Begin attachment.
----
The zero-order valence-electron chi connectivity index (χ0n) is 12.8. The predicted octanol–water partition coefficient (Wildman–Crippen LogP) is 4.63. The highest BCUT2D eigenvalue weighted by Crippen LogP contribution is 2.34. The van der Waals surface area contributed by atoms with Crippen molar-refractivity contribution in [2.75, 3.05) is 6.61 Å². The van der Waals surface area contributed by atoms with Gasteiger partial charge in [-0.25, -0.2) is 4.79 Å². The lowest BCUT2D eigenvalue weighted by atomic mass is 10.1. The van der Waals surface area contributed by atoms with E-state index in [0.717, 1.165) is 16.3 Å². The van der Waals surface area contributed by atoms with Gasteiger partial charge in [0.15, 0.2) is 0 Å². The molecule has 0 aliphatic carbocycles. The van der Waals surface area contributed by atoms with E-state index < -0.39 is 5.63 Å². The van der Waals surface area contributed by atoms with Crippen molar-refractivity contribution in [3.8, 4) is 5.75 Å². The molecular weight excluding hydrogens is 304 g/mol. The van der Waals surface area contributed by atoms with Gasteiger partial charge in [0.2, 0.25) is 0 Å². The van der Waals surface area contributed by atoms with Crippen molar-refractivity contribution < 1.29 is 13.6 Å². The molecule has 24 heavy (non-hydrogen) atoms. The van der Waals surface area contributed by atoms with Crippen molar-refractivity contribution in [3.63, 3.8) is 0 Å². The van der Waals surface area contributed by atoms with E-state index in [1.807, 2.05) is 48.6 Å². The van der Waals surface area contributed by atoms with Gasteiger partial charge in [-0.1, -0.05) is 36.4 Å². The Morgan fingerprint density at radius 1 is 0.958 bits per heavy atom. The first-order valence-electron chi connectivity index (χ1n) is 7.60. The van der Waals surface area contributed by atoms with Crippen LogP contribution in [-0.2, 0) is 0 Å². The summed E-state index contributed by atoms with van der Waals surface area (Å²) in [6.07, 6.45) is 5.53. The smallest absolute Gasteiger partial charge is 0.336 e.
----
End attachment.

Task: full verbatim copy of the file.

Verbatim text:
The zero-order valence-electron chi connectivity index (χ0n) is 12.8. The predicted octanol–water partition coefficient (Wildman–Crippen LogP) is 4.63. The highest BCUT2D eigenvalue weighted by Crippen LogP contribution is 2.34. The van der Waals surface area contributed by atoms with Crippen molar-refractivity contribution in [2.75, 3.05) is 6.61 Å². The van der Waals surface area contributed by atoms with Gasteiger partial charge in [-0.25, -0.2) is 4.79 Å². The lowest BCUT2D eigenvalue weighted by atomic mass is 10.1. The van der Waals surface area contributed by atoms with E-state index in [0.717, 1.165) is 16.3 Å². The van der Waals surface area contributed by atoms with Gasteiger partial charge in [0.15, 0.2) is 0 Å². The molecule has 0 aliphatic carbocycles. The van der Waals surface area contributed by atoms with E-state index < -0.39 is 5.63 Å². The van der Waals surface area contributed by atoms with Crippen molar-refractivity contribution in [3.8, 4) is 5.75 Å². The molecular weight excluding hydrogens is 304 g/mol. The van der Waals surface area contributed by atoms with Gasteiger partial charge in [0.2, 0.25) is 0 Å². The van der Waals surface area contributed by atoms with Crippen molar-refractivity contribution < 1.29 is 13.6 Å². The molecule has 24 heavy (non-hydrogen) atoms. The van der Waals surface area contributed by atoms with Crippen molar-refractivity contribution in [3.63, 3.8) is 0 Å². The van der Waals surface area contributed by atoms with E-state index in [1.807, 2.05) is 48.6 Å². The van der Waals surface area contributed by atoms with Gasteiger partial charge in [-0.1, -0.05) is 36.4 Å². The Morgan fingerprint density at radius 1 is 0.958 bits per heavy atom. The first-order valence-electron chi connectivity index (χ1n) is 7.60. The van der Waals surface area contributed by atoms with Crippen LogP contribution in [-0.2, 0) is 0 Å². The summed E-state index contributed by atoms with van der Waals surface area (Å²) in [6.07, 6.45) is 5.53. The smallest absolute Gasteiger partial charge is 0.336 e.